BMJ Support Palliat Care 3:11-17 doi:10.1136/bmjspcare-2012-000214
  • Features

Using care profiles as a catalyst for improving end of life commissioning, involvement and service delivery

  1. Brenda Roe1,3
  1. 1Health & Social Care, Edge Hill University, Ormskirk, UK
  2. 2Liverpool Business School, Liverpool John Moores University, Liverpool, UK
  3. 3Personal Social Services Research Unit, University of Manchester, Manchester, UK
  1. Correspondence to Robert Gandy, Health & Social Care, Edge Hill University, c/o 13 Woodkind Hey, Spital, Wirral, CH63 9JY, UK; rob.gandy{at}
  1. Contributors RG and BR conceived and designed the workshop and feature article. It builds upon their published work on End of Life Care Profiles (with co-author Jean Rogers)7 and sets out how this commissioning methodology relates to, and can be used to support key areas of End of Life Care, primarily Advance Care Planning, palliative care funding tariffs and patient and public involvement. With regard to Advance Care Planning, RG and BR undertook empirical data collection and analysis. RG drafted the manuscript, and both authors revised it critically for important intellectual content, prior to giving final approval of the version to be published.


Objectives In 2010, Liverpool Primary Care Trust successfully pioneered a care profiles approach to commissioning End of Life (EoL) services. They established service requirements for each stage of the EoL pathway, and set out skill mix, delivery, quality and outcomes. This feature sets out how the approach can also support local work relating to Advance Care Planning, palliative care funding tariffs and patient and public involvement.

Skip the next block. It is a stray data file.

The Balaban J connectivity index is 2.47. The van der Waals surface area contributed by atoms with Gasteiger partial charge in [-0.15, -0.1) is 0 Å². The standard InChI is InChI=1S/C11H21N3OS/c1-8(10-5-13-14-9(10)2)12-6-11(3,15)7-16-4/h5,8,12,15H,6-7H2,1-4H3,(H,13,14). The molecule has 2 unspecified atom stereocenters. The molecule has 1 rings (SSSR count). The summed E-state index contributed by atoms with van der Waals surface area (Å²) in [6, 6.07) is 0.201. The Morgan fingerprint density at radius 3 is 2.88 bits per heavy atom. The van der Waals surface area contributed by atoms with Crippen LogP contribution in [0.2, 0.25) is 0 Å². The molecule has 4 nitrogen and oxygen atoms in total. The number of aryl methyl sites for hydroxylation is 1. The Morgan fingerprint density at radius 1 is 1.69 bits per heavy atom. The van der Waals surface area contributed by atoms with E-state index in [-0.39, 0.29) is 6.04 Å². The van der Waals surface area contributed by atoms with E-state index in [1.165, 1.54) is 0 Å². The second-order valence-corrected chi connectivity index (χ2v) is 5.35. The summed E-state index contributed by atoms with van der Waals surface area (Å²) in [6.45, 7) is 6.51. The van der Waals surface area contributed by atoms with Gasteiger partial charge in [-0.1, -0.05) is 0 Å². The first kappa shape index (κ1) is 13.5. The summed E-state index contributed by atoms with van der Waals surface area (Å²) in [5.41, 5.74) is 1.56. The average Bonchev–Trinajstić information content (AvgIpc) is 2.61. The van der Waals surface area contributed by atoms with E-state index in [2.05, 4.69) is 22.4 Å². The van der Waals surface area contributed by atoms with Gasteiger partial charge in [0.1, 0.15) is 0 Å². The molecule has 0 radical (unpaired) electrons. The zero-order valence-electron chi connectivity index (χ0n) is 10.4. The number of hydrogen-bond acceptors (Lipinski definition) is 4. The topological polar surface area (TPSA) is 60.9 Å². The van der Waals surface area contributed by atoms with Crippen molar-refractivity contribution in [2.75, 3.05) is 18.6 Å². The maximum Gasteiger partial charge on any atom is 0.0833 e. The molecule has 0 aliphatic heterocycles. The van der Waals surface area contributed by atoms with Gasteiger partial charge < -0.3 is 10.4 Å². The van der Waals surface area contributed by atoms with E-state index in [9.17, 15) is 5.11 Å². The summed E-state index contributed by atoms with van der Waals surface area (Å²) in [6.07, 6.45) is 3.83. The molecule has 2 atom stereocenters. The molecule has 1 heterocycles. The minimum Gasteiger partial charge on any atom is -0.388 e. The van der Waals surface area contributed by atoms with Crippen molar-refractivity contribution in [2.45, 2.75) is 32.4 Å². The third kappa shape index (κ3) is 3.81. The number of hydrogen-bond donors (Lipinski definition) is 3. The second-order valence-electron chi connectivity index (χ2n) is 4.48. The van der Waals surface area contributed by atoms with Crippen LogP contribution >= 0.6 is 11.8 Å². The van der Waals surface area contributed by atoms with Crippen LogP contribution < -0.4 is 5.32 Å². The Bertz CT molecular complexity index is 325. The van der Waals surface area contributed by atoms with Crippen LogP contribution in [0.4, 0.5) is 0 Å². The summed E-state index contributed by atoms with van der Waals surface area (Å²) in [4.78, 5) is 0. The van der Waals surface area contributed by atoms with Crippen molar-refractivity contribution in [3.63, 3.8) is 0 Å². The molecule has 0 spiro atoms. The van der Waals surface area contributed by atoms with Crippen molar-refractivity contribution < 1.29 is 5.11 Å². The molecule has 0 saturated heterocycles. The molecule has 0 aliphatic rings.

Situation Local EoL services vary, reflecting geography, history, service models and resources. Few commissioners know in detail how all EoL services and resources systematically inter-relate, particularly those involving non-specialist services. Also, anecdotal evidence indicates that information provided by healthcare professionals to patients and carers is not necessarily consistent or complete.

Finances The planned introduction of per patient tariffs for palliative care in 2015 means commissioners must be clear about what EoL services are and what are not covered by the tariffs, and how this might impact on service delivery and contracts.

Information A multi-disciplinary workshop established that by clarifying what services are commissioned locally, EoL care profiles can provide detailed information to ensure patients and carers receive comprehensive, consistent, quality information to support their Advanced Care Planning. They can address gaps in EoL information prescriptions and enable transparent information for patient and public involvement.

Conclusions EoL care profiles enable local services to be commissioned in detail, which is a catalyst and essential precursor for an inclusive and explicit approach to planning and resourcing services for individual patients and the population as a whole.


  • Funding The work relating to this feature was unfunded, including the workshop where the relationship between End of Life Care Profiles and Advance Care Planning was explored. The use of facilities and the refreshments for the workshop were kindly provided at no charge by Woodlands Hospice.

  • Competing interests None.

  • Provenance and peer review Not commissioned; externally peer reviewed.

  • Data sharing statement The nature of the feature article mostly involves a review of literature including the paper about End of Life Care Profiles recently published in Primary Health Care Research & Development, and the paper about PPI and End of Life services recently published in the British Journal of Health Care Management and then establishes how a Care Profiles approach can support key End of Life services objectives. The only empirical data are the outputs from the workshop that focused on using information from the End of Life Care Profiles to support Advance Care Plans. The accuracy of these notes was endorsed by all who attended. A copy of the notes, suitably anonymised, can be made available, if required, from the corresponding author.

  • Received 8 February 2012.
  • Accepted 9 June 2012.
  • Published Online First 2 August 2012

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